For the past year and a half, we’ve been living with COVID-19–adapting to new ways of life, putting on masks, and living in isolation. Aside from these inconveniences, the pandemic has spotlighted the topic of mental health. Living in isolation for prolonged periods has given many working outside the maritime industries a glimpse into what the life of a seafarer must be like. With limited connectivity and accessible resources onboard, seafarers are expected to meet the shipping needs of the world while spending most of their time disconnected from it.

According to the International Chamber of Shipping, about 90 percent of world trade is carried by the international shipping industry, making seafaring an essential service that we all depend on. Yet, despite the critical role that seafarers play in our global supply chains, it is astonishing that so little attention is given to their welfare. It may come as a shock to learn that in the past year, we have observed a stark increase in the number of seafarer suicides and attempted suicides.

Though not a perfect indicator, mentions in the press of seafarer suicide rose by 42 percent in 2020 compared to 2019 (Source: Analysis by Thetius, Meltwater, 2021). Given the high-risk nature of seafarer jobs and the ongoing pandemic, it is paramount that we do whatever we can to protect the health and safety of those on board.

Increasing digitalization in shipping, such as onboard applications of AI and increased automation, is likely to change many seafaring roles and in some instances reduce the number of personnel required on board for daily operations. Smaller crew numbers will reduce opportunities for social interaction and social support–which could, in turn, exacerbate feelings of isolation and affect mental welfare.

So how can better connectivity onboard help improve the welfare of seafarers?

“A fair future for seafarers?” is a thought-provoking study by Inmarsat, a world leader in satellite communication, and Thetius, a maritime innovation consultancy, that highlights the condition of seafarer’s welfare and explores how we can do better to support them and the industry in between now and the future for the industry’s so important date of 2050. Here are three examples mentioned in the report, that show how technology can help.

Firstly, during this pandemic, we have witnessed the emergence of telemedicine as a resource-effective way to connect patients with medical professionals. Today, seafarers can receive immediate medical attention as and when it is needed–even when they are on board.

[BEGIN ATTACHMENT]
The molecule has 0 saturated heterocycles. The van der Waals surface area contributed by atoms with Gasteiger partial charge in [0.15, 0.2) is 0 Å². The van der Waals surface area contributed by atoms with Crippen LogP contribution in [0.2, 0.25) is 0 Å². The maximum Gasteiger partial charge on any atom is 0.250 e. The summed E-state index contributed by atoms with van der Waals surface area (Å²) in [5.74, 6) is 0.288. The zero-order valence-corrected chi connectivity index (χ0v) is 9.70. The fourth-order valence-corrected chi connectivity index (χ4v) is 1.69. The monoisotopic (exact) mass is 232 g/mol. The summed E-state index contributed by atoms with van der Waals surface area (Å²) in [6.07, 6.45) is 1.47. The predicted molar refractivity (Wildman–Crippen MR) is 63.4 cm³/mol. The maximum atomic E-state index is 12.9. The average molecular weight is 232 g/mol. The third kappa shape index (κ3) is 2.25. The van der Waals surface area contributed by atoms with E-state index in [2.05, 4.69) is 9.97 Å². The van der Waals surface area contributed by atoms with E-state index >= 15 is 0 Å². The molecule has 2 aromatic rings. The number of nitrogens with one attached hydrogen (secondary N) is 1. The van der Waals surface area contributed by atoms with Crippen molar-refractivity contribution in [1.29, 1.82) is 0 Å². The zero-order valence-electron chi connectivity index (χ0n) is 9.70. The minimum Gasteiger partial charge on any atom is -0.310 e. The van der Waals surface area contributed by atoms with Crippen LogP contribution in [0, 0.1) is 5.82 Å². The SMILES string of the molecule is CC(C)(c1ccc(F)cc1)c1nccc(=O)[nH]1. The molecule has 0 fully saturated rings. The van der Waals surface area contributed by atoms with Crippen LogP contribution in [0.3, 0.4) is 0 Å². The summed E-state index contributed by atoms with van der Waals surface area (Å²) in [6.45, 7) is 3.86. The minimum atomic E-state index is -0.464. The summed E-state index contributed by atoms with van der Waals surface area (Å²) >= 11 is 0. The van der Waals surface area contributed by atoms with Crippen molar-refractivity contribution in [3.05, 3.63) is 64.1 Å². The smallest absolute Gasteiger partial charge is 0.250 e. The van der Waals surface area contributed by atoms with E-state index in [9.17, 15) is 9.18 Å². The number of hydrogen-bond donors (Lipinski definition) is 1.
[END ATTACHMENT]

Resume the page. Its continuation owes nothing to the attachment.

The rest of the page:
Likewise, with better connectivity onboard, seafarers can connect with online seafarers’ charities and support groups ashore. While this may not resolve individual situations entirely, there is strong evidence that keeping those onboard connected can curb feelings of isolation.

Thirdly, we are convinced that for the crew, the ability to maintain a level of social life, and being connected with the home base, via the use of social media, applications, and the internet will play a crucial role in the avoidance and/or the reduction of stress levels.

Finally, while we can’t be certain of the degree of automation in the maritime industry in the next three decades, we can be certain that remote monitoring and pilotage will become more widespread. Improved connectivity on board will make it possible to connect seafarers with specialists and technicians ashore, to deliver ‘live video’ training for professional development. These AR and VR training will teach seafarers the necessary skills to deal with any potential safety breaches, all within a simulated environment, giving them the room to practice and make mistakes without sustaining any physical injuries.

Technology may not improve all aspects of seafarer welfare, but it can certainly provide seafarers with support and better equip them for their lives at sea. While 2050 may feel like a long time off, I would encourage everyone in the maritime industry, if they haven’t already, to start their digital journey today. For the sake and safety of our seafarers. We cannot afford to wait.

Ronald Spithout is the President of Inmarsat Maritime.

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ORIGIN: How data and technological innovations are driving the future of logistics and freight management

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